# Attraction and repulsion between atoms

In six east pieces Richard Feynman describes atoms as little particles that move around in perpetual motion attracting each other when they are a little distance apart but repelling upon being squeezed into one another. Can someone explain from where this attraction and repulsion comes from? I always thought that only specific atoms attract each other and I didn’t even think they repel. I’m really intrigued

• Hamza, perhaps as a good starting point, you can review this Wikipedia page: en.wikipedia.org/wiki/Interatomic_potential, with a particular focus on the section on "pair potentials," one type of which is the popular and fairly simple Lennard-Jones potential. Feb 6, 2021 at 20:01

There are several different interatomic potentials that can model the attraction and repulsion between atoms as a function of distance (and perhaps other parameters), but the Lennard-Jones potential, which looks like $$V_{LJ} = 4\varepsilon\left[\left(\frac{\sigma}r\right)^{12} -\left(\frac{\sigma}r\right)^6\right]$$ is one of the most straight-forward to understand.

In this model (to borrow words from Wikipedia), $$\varepsilon$$ is the potential depth, and $$\sigma$$ is the distance at which the the particle-particle potential energy $$V$$ is zero. The minimum value is reached at $$r=r_m = 2^{1/6}\sigma$$, at which point the potential energy reaches the value $$V=-\varepsilon$$.

You can see what it looks like below.

Note that I am not an expert in this area, but simply will briefly interpret (bolding is mine) the following passage (from the Wikipedia page for the Lennard-Jones potential):

The Lennard-Jones potential models the two most important and fundamental molecular interactions: The repulsive term ( $$1 / r^{12}$$ term) describes the Pauli repulsion at short distances of the interacting particles due to overlapping electron orbitals and the attractive term ( $$1 / r^6$$ term) describes attraction at long ranged interactions (dispersion force), which vanish at infinite distance between two particles. The steep repulsive interactions at short distances yield the low compressibility of the solid and liquid phase; the attractive dispersive interactions act stabilizing for the condensed phase, especially the vapor-liquid equilibrium.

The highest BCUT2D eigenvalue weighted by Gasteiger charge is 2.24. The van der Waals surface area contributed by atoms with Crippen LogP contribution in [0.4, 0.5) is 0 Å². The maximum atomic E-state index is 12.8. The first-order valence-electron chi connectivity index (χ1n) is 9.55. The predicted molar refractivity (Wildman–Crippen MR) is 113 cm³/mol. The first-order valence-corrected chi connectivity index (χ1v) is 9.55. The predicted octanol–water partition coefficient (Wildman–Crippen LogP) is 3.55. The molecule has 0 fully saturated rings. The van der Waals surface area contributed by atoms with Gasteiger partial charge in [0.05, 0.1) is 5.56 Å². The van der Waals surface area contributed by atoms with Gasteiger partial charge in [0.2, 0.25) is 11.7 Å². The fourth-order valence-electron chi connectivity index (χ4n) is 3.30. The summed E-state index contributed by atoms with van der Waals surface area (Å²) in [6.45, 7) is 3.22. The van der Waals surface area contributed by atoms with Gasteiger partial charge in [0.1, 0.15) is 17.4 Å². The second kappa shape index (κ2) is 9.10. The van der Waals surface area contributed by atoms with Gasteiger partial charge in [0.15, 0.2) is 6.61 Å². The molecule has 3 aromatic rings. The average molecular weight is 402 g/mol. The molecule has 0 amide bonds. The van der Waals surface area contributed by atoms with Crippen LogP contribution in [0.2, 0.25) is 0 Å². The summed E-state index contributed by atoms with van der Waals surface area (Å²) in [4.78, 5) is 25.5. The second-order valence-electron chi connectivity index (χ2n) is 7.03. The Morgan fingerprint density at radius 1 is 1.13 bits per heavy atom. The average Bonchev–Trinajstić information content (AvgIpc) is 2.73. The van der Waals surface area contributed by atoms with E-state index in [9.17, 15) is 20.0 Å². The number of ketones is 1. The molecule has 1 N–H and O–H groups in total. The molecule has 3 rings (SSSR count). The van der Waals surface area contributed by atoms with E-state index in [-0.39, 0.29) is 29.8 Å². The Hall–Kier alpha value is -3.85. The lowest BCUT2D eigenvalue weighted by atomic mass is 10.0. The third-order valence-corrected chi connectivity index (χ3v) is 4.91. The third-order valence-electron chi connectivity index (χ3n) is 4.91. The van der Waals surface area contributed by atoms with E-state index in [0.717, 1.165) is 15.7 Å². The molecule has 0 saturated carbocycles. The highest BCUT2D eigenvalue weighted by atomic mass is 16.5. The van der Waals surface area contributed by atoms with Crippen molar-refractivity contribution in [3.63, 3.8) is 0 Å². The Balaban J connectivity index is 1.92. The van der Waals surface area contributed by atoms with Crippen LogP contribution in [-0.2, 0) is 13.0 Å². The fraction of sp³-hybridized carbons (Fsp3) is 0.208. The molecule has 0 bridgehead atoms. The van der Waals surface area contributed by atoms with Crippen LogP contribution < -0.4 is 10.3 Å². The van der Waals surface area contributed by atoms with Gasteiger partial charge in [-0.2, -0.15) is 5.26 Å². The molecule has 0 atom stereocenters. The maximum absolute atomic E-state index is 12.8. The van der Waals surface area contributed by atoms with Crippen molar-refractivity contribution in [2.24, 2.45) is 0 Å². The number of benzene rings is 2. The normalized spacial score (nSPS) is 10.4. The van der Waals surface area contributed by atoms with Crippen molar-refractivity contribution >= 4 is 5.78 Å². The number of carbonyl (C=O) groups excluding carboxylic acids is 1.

My pointers:

• Why do we have an effective Pauli repulsion "force"? This is because electrons are fermions, which cannot be in same quantum state. This is the Pauli exclusion rule, and leads to an exchange interaction that is not a true force, but still causes a real effect that can be modeled as an effective potential or force.
• Long range, attractive dispersion forces occur because the neutral atoms temporarily polarize each other (the "electron cloud" of one shifts the "electron cloud" of the other), and thus attracts on average. This temporary polarization causing a net attraction is an interesting, and I personally think non-trivial, effect.
• Note both terms are present at any distance, but the repulsion due to Pauli exclusion wins out tremendously at short distances even just slightly smaller than $$r_m$$ and dies very quickly past $$r_m$$. We can intuitively think that if the atoms are far apart, there is no way that we can confuse which electrons belong to which, and thus the Pauli exclusion force should be incredibly weak. But nonetheless there is thus always a competition between attractive and repulsive forces.

The simplest example of this type of interaction is the molecule of $$H_2$$. The quantum mechanics calculations of the distance of equilibrium between the 2 protons takes 4 pages in the book from Griffiths on QM. And to make even simpler, he consider the $$H_2$$ ion, that is: 2 protons and only 1 electron.

The purpose of the calculations is to verify that the stable state is the $$H_2$$ ion, instead of 1 atom of H (with the electron) and a free separated proton.

In my opinion, if we look classicaly at this situation: 2 equal positive charges and 1 negative charge, it seems that as soon as the (-) charge is closer to one (+) than the other, it is trapped there, and we have a neutral object and a free positive charge.

But the QM results using the Schroedinger equation and variational principle is that the $$H_2$$ ion is the stable configuration. The energy of the system has a minimum about 2.4 Bohr radius. As $$F = -\nabla E$$, if the protons becomes closer than that there is a separation force. And an atractive force if they are more distant.

They oscillate around that equilibrium position.